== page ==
• Institutions asked what circumstances they would consider participating in a shared service model:
    • Proven and significant economic benefits
    • Proven benefits to sharing expertise
    • Flexibility for institutions
    • Sufficient autonomy for institutions
    • Accountability of providers
    • Reliability/Stability
    • Responsiveness, 24/7 support
    • Collaboration not contracting out
    • Instructor training provided

11. Drivers, History

  • Results favourable toward the shared services model
    • Over 70% of respondents indicated shared services would result in reduced software licensing and hardware costs
    • Over 60% of respondents indicated would result in a reduced cost of creating training materials.
    • Over 50% of respondents expected would provide some or large improvements in LMS as a platform for innovation.
    • Over 65% of respondents expected some or large improvements in their options to technologies

12. Drivers, History

  • The BCcampus task force recommended that the BC post-secondary system invest in implementing a shared services approach
  • Successful implementation of the shared services model could support delivery of high quality educational technology to institutions in an efficient manner:
    • continued growth of online learning in BC,
    • critical nature of LMSs in delivering education
    • pressure to control costs

13. Benefits 14. Benefits

  • For smaller institutions, potential benefits:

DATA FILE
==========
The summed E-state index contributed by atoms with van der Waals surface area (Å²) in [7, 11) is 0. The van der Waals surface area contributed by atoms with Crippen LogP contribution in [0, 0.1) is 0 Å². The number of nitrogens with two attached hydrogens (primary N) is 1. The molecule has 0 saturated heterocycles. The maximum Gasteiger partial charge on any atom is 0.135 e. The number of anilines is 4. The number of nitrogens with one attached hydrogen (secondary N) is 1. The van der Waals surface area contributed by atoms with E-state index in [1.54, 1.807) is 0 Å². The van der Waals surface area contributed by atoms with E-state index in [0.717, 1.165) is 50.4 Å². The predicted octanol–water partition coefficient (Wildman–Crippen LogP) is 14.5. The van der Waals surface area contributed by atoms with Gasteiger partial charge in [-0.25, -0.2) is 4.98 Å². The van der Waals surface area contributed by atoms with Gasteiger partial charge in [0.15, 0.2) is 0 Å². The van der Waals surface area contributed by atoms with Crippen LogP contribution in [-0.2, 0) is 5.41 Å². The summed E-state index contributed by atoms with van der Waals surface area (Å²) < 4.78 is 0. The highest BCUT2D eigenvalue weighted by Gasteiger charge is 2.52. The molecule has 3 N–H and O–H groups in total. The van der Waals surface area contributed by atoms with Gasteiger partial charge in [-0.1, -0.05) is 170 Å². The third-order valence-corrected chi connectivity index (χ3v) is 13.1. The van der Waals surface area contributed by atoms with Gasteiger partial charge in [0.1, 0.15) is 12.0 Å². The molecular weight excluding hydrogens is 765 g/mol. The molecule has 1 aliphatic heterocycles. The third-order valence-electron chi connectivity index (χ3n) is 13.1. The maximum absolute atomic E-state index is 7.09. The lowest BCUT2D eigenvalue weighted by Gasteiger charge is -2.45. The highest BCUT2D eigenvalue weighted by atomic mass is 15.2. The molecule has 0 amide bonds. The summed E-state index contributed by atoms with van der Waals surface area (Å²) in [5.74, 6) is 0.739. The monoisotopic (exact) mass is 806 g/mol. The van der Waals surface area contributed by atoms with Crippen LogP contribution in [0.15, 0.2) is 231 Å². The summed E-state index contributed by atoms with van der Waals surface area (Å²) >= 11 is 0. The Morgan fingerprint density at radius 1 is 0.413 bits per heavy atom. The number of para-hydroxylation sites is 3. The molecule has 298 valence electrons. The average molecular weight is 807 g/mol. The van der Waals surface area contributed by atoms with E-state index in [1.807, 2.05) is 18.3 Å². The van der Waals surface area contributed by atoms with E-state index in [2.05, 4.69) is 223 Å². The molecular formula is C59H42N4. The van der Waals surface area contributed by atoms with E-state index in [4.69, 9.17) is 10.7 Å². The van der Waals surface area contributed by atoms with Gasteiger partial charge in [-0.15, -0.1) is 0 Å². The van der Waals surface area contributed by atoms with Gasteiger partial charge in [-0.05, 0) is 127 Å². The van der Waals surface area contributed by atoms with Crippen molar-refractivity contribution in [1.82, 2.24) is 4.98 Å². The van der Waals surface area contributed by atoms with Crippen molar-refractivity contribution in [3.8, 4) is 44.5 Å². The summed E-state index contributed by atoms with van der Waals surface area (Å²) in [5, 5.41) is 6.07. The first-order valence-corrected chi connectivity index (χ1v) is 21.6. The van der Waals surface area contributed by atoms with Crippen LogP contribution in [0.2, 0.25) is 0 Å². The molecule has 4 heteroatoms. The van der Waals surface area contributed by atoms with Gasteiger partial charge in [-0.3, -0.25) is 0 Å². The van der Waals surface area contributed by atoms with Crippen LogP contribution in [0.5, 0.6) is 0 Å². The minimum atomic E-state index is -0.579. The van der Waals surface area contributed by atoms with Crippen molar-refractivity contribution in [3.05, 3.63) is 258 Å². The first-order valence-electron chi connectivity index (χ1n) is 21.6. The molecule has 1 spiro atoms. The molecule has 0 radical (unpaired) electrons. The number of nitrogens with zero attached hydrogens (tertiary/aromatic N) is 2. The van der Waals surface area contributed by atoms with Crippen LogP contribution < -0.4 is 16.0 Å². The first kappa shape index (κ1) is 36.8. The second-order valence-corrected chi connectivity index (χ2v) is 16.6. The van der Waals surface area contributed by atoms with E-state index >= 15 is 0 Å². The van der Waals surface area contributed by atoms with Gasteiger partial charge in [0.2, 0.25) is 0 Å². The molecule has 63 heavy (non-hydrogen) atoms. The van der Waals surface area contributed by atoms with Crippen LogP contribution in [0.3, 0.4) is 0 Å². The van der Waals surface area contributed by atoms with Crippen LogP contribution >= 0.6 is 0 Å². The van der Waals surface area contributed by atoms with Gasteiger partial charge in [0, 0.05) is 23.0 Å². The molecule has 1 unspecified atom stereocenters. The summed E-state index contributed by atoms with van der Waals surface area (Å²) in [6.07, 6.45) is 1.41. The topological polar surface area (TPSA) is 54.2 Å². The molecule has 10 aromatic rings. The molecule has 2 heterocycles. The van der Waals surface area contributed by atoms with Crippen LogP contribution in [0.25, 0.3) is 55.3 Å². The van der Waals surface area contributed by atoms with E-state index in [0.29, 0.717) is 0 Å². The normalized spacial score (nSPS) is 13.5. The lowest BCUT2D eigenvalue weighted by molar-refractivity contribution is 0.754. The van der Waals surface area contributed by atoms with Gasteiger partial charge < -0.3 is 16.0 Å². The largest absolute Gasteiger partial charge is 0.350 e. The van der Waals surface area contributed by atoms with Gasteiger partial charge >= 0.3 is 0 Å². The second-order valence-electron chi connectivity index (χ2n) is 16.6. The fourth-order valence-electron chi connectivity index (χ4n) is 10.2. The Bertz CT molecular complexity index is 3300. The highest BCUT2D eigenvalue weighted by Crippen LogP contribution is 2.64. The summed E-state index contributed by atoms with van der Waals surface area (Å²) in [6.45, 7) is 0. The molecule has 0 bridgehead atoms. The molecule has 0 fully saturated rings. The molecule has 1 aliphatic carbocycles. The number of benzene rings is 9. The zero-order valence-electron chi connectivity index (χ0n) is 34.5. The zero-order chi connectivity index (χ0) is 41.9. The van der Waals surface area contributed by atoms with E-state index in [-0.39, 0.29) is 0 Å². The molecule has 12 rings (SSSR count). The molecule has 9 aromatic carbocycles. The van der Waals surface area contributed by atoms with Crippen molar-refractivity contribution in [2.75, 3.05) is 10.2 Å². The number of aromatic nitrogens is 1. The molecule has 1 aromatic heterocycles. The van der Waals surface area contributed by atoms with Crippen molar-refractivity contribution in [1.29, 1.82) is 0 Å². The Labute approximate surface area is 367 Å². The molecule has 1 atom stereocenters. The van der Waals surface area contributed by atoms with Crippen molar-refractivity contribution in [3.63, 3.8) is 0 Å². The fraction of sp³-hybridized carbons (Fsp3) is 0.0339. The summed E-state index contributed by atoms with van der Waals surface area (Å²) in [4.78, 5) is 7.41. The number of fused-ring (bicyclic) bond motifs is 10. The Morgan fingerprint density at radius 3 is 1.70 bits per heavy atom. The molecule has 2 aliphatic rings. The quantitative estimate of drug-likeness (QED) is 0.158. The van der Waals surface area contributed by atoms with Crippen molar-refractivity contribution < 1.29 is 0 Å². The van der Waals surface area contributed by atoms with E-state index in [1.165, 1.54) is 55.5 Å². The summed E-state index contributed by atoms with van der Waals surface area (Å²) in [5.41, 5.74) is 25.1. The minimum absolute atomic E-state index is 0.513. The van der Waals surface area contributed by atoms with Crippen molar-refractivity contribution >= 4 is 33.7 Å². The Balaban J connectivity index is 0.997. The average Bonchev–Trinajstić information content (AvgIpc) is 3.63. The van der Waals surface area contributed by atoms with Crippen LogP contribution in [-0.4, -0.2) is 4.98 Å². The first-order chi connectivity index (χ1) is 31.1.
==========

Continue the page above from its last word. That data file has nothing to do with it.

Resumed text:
• access to educational applications might not otherwise afford
    • higher reliability rates
    • knowledge sharing with other institutions
    • access to support expertise
    • lower costs
  • For larger institutions:
    • potential to achieve some of the same benefits
    • provides choice of ET at local use levels

15. Strategy

  • BCcampus role in shared services:
    • connect, collaborate, innovate
    • centralised hosting, support, negotiation for licenses
    • offering the technical development and expertise such as integration with SISs
  • Note that shared services support:
    • academic
    • career
    • technical and
    • trades programs

16. Strategy

  • Tactics
    • Expand the number of online educational tools and resources available to BC educators at low or no cost.
    • Facilitate a shared services approach to the provision of educational technologies.
      • Learning management system hosting services
      • Web-conferencing systems
      • User-generated video-hosting and streaming media services

17. Evaluation

  • BCcampus Shared Services Review(Holley, 2009)
    • Stakeholder Satisfaction
      • -institutional clients are satisfied, some very much so. BC Government prefers broader rollout and greater financial impact
    • Variety of operating models
      • -range from pooled licensing to centrally-hosted, supported system with standard operating procedures
    • Operating Processes
      • - business processes defined and documented butare not applicable to all operating models
    • Operational Issues
      • - value realization difficult to measure
      • - no sunset provisions

18. Evaluation

  • BCcampus Shared Services Review(Holley, 2009)
  • Recommendations:
    • - Define shared services metamodel
    • - Define the vision of the future state
    • - Develop a shared services business model
    • - Operational reviews of each current shared service
    • - Apply updated models and processes to new and existing shared services

19. Model 20. Operational Models 21. Life Cycle 2